Photoluminescence from the quantum wells fell mainly in the range 500-650nm. Some emissions around 420nm came from the sidewalls of the V-defects where the QWs are thinner and contain less indium. The epitaxial material on GaN/Si exhibited intensity oscillations from Fabry–Pérot interference between light reflected at the flat top and bottom surfaces. The material on PSS had a smoother PL spectrum since light scattering from the patterned surface interrupted the Fabry–Pérot effect.

The researchers report peak external quantum efficiency (EQE) and wall-plug efficiency (WPE) of 6.5% and 3.5%, respectively, for a packaged and fully encapsulated LED of area 0.1mm2. The EQE peaked at 28A/cm2 injection, and the WPE at 20A/cm2. Between 20A/cm2 and 28A/cm2 the wavelength blue-shifted from 595nm to 590nm. At lower injections the wavelength exceeded 600nm, while at 100A/cm2 the wavelength shortened to around 575nm.

The researchers comment: “The blue shift is a result of screening of the large electric field in the QWs by injected carriers. The high efficiency is attributed to lateral injection through the semi-polar sidewalls of V-defects as well as the enhanced light extraction from PSS. It’s also plausible that the V-defects could enhance light extraction by roughening the top surface. However, if the p-GaN growth conditions are optimized to fill the V-defects completely then this effect would be mostly eliminated.”

With a view to future improvement, the team performed a range of analyses of the epitaxial material on PSS. In TEM imaging the researchers found large V-defects (VD) and a number of other defects. The latter likely enable non-radiative recombination of electron and holes, reducing light output power and efficiencies in LED devices. In particular, the TEM imaging showed the presence of a stacking fault box (SFB), “very likely to be a significant non-radiative center,” according to the team. The researchers hope that improved growth techniques will lead to the elimination of SFB and reduced numbers of undesired defects.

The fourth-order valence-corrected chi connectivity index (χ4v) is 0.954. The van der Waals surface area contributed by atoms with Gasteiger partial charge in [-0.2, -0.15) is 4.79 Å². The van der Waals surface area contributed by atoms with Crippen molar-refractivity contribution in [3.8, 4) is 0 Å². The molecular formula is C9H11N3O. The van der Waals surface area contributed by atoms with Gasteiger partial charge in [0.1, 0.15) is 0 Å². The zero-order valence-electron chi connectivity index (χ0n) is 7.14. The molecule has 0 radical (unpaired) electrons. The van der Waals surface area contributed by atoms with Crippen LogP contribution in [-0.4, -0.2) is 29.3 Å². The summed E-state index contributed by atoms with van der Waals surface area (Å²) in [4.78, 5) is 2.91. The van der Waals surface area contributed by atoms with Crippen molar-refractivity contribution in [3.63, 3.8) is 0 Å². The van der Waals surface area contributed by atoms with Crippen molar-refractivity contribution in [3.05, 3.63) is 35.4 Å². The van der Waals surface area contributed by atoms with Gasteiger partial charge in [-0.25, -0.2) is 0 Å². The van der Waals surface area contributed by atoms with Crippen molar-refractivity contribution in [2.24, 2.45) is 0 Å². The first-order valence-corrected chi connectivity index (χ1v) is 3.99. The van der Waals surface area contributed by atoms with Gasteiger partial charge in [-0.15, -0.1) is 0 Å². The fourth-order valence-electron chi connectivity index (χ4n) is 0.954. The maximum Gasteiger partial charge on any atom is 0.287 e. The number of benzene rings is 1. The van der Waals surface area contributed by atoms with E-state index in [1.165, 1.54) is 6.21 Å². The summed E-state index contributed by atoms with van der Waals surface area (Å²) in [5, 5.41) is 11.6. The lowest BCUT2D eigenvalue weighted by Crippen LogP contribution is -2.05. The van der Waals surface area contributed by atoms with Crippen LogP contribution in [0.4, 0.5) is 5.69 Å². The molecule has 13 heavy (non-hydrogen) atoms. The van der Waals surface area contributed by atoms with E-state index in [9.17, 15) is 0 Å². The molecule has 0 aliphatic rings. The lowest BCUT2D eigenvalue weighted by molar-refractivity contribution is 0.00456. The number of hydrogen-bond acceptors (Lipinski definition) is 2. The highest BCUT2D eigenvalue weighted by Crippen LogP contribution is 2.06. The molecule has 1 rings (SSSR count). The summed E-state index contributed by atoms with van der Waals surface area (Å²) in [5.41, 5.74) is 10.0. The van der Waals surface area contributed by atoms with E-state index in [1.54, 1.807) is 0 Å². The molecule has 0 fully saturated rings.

Another concern was the relatively low density of V-defects: around 1x108/cm2. The researchers comment: “This density is much lower than the density achieved on (111) Si by the Nanchang LED company and may be one of the reasons for increased voltage and lower WPE on the PSS LEDs.

Figure 2: (a) Zone-axis and (b) non-zone-axis dark field (DF) scattering contrast transmission electron microscope (TEM) images of red LED on PSS. (c) Dark-field plan-view TEM image. (d) Bright-field (BF) plan-view TEM image.

To achieve complete lateral injection the spacing of V-defects needs to be lateral diffusion length which is ~100nm.” At the density seen in the TEM images, the average distance between V-defects is around 1 μm, about 10x the diffusion length. In particular, at this distance the holes find it difficult to distribute themselves uniformly through the wells, due to alloy fluctuation effects.

Tags: LEDs GaN InGaN



The author Mike Cooke is a freelance technology journalist who has worked in the semiconductor and advanced technology sectors since 1997.